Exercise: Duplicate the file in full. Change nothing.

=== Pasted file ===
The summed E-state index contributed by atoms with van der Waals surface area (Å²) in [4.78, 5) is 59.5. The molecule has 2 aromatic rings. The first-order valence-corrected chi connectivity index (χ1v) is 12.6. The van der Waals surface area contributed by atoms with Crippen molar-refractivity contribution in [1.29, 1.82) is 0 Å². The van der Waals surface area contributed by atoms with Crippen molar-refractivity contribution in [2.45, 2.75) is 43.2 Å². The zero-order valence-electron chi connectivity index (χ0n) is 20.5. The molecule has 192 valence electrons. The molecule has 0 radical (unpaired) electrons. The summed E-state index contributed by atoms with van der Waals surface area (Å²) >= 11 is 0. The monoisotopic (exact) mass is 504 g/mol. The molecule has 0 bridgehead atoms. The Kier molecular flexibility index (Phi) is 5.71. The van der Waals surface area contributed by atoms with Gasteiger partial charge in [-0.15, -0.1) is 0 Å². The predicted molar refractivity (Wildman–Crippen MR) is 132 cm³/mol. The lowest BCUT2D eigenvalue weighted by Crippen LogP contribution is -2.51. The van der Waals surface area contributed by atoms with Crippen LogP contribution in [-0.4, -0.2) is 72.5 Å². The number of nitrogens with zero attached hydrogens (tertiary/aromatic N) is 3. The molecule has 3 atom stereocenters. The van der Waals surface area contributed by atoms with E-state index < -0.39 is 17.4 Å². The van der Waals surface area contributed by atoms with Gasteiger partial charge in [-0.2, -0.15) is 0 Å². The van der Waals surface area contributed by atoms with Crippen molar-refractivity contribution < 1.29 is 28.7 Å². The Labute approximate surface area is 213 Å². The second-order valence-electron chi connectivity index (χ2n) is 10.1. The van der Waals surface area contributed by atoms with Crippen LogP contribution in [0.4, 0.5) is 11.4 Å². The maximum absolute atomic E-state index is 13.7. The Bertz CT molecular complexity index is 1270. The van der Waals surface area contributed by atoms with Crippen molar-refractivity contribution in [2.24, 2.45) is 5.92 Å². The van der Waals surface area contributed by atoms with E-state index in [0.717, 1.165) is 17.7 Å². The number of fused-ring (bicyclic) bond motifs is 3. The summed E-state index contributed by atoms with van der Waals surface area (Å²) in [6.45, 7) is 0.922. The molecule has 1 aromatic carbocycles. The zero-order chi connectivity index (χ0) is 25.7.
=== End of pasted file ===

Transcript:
The summed E-state index contributed by atoms with van der Waals surface area (Å²) in [4.78, 5) is 59.5. The molecule has 2 aromatic rings. The first-order valence-corrected chi connectivity index (χ1v) is 12.6. The van der Waals surface area contributed by atoms with Crippen molar-refractivity contribution in [1.29, 1.82) is 0 Å². The van der Waals surface area contributed by atoms with Crippen molar-refractivity contribution in [2.45, 2.75) is 43.2 Å². The zero-order valence-electron chi connectivity index (χ0n) is 20.5. The molecule has 192 valence electrons. The molecule has 0 radical (unpaired) electrons. The summed E-state index contributed by atoms with van der Waals surface area (Å²) >= 11 is 0. The monoisotopic (exact) mass is 504 g/mol. The molecule has 0 bridgehead atoms. The Kier molecular flexibility index (Phi) is 5.71. The van der Waals surface area contributed by atoms with Gasteiger partial charge in [-0.15, -0.1) is 0 Å². The predicted molar refractivity (Wildman–Crippen MR) is 132 cm³/mol. The lowest BCUT2D eigenvalue weighted by Crippen LogP contribution is -2.51. The van der Waals surface area contributed by atoms with Crippen LogP contribution in [-0.4, -0.2) is 72.5 Å². The number of nitrogens with zero attached hydrogens (tertiary/aromatic N) is 3. The molecule has 3 atom stereocenters. The van der Waals surface area contributed by atoms with E-state index < -0.39 is 17.4 Å². The van der Waals surface area contributed by atoms with Gasteiger partial charge in [-0.2, -0.15) is 0 Å². The van der Waals surface area contributed by atoms with Crippen molar-refractivity contribution < 1.29 is 28.7 Å². The Labute approximate surface area is 213 Å². The second-order valence-electron chi connectivity index (χ2n) is 10.1. The van der Waals surface area contributed by atoms with Crippen LogP contribution in [0.4, 0.5) is 11.4 Å². The maximum absolute atomic E-state index is 13.7. The Bertz CT molecular complexity index is 1270. The van der Waals surface area contributed by atoms with Crippen molar-refractivity contribution in [2.24, 2.45) is 5.92 Å². The van der Waals surface area contributed by atoms with E-state index in [0.717, 1.165) is 17.7 Å². The number of fused-ring (bicyclic) bond motifs is 3. The summed E-state index contributed by atoms with van der Waals surface area (Å²) in [6.45, 7) is 0.922. The molecule has 1 aromatic carbocycles. The zero-order chi connectivity index (χ0) is 25.7.